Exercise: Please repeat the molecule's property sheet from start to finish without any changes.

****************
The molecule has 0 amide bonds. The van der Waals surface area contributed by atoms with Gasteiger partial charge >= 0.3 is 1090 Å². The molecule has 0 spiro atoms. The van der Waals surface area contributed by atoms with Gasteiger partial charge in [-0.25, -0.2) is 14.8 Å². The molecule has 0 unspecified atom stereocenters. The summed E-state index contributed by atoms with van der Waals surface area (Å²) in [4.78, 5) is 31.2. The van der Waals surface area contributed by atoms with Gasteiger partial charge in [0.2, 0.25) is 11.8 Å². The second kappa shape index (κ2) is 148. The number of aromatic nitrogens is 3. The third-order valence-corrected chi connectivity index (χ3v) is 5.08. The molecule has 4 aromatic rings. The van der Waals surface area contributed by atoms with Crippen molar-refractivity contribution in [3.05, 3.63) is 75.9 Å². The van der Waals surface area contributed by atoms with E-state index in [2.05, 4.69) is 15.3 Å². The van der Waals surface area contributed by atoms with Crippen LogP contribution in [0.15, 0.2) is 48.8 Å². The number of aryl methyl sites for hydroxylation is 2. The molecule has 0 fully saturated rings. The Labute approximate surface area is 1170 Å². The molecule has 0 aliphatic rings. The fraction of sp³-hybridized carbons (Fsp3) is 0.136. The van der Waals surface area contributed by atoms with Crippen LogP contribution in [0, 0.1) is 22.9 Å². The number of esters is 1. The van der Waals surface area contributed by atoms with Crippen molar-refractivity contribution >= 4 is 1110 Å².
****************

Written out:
The molecule has 0 amide bonds. The van der Waals surface area contributed by atoms with Gasteiger partial charge >= 0.3 is 1090 Å². The molecule has 0 spiro atoms. The van der Waals surface area contributed by atoms with Gasteiger partial charge in [-0.25, -0.2) is 14.8 Å². The molecule has 0 unspecified atom stereocenters. The summed E-state index contributed by atoms with van der Waals surface area (Å²) in [4.78, 5) is 31.2. The van der Waals surface area contributed by atoms with Gasteiger partial charge in [0.2, 0.25) is 11.8 Å². The second kappa shape index (κ2) is 148. The number of aromatic nitrogens is 3. The third-order valence-corrected chi connectivity index (χ3v) is 5.08. The molecule has 4 aromatic rings. The van der Waals surface area contributed by atoms with Crippen molar-refractivity contribution in [3.05, 3.63) is 75.9 Å². The van der Waals surface area contributed by atoms with E-state index in [2.05, 4.69) is 15.3 Å². The van der Waals surface area contributed by atoms with Crippen LogP contribution in [0.15, 0.2) is 48.8 Å². The number of aryl methyl sites for hydroxylation is 2. The molecule has 0 fully saturated rings. The Labute approximate surface area is 1170 Å². The molecule has 0 aliphatic rings. The fraction of sp³-hybridized carbons (Fsp3) is 0.136. The van der Waals surface area contributed by atoms with Crippen LogP contribution in [0, 0.1) is 22.9 Å². The number of esters is 1. The van der Waals surface area contributed by atoms with Crippen molar-refractivity contribution >= 4 is 1110 Å².